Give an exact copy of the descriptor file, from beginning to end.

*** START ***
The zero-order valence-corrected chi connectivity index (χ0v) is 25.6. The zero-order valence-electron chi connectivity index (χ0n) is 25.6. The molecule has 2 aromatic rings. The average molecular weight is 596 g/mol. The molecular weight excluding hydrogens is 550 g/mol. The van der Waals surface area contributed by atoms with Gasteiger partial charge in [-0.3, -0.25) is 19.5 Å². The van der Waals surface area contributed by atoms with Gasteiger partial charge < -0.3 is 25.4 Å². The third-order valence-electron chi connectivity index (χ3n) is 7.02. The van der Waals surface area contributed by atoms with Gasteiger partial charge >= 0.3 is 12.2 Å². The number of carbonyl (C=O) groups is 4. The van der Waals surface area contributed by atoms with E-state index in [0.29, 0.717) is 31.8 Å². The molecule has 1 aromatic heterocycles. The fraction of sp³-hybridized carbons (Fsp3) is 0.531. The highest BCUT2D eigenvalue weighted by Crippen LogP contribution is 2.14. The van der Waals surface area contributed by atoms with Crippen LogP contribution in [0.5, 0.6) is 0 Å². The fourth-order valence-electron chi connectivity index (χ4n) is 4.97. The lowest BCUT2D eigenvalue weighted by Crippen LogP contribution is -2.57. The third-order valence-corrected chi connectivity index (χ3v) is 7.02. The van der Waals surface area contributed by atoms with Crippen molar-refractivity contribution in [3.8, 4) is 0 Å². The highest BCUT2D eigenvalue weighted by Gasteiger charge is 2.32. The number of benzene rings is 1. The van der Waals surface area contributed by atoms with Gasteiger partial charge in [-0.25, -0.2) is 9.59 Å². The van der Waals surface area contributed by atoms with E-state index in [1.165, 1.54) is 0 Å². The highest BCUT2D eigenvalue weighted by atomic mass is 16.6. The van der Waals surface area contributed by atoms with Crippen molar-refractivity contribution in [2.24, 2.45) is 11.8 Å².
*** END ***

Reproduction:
The zero-order valence-corrected chi connectivity index (χ0v) is 25.6. The zero-order valence-electron chi connectivity index (χ0n) is 25.6. The molecule has 2 aromatic rings. The average molecular weight is 596 g/mol. The molecular weight excluding hydrogens is 550 g/mol. The van der Waals surface area contributed by atoms with Gasteiger partial charge in [-0.3, -0.25) is 19.5 Å². The van der Waals surface area contributed by atoms with Gasteiger partial charge < -0.3 is 25.4 Å². The third-order valence-electron chi connectivity index (χ3n) is 7.02. The van der Waals surface area contributed by atoms with Gasteiger partial charge >= 0.3 is 12.2 Å². The number of carbonyl (C=O) groups is 4. The van der Waals surface area contributed by atoms with E-state index in [0.29, 0.717) is 31.8 Å². The molecule has 1 aromatic heterocycles. The fraction of sp³-hybridized carbons (Fsp3) is 0.531. The highest BCUT2D eigenvalue weighted by Crippen LogP contribution is 2.14. The van der Waals surface area contributed by atoms with Crippen LogP contribution in [0.5, 0.6) is 0 Å². The fourth-order valence-electron chi connectivity index (χ4n) is 4.97. The lowest BCUT2D eigenvalue weighted by Crippen LogP contribution is -2.57. The third-order valence-corrected chi connectivity index (χ3v) is 7.02. The van der Waals surface area contributed by atoms with Crippen molar-refractivity contribution in [3.8, 4) is 0 Å². The highest BCUT2D eigenvalue weighted by Gasteiger charge is 2.32. The number of benzene rings is 1. The van der Waals surface area contributed by atoms with Gasteiger partial charge in [-0.25, -0.2) is 9.59 Å². The van der Waals surface area contributed by atoms with E-state index in [1.165, 1.54) is 0 Å². The highest BCUT2D eigenvalue weighted by atomic mass is 16.6. The van der Waals surface area contributed by atoms with Crippen molar-refractivity contribution in [2.24, 2.45) is 11.8 Å².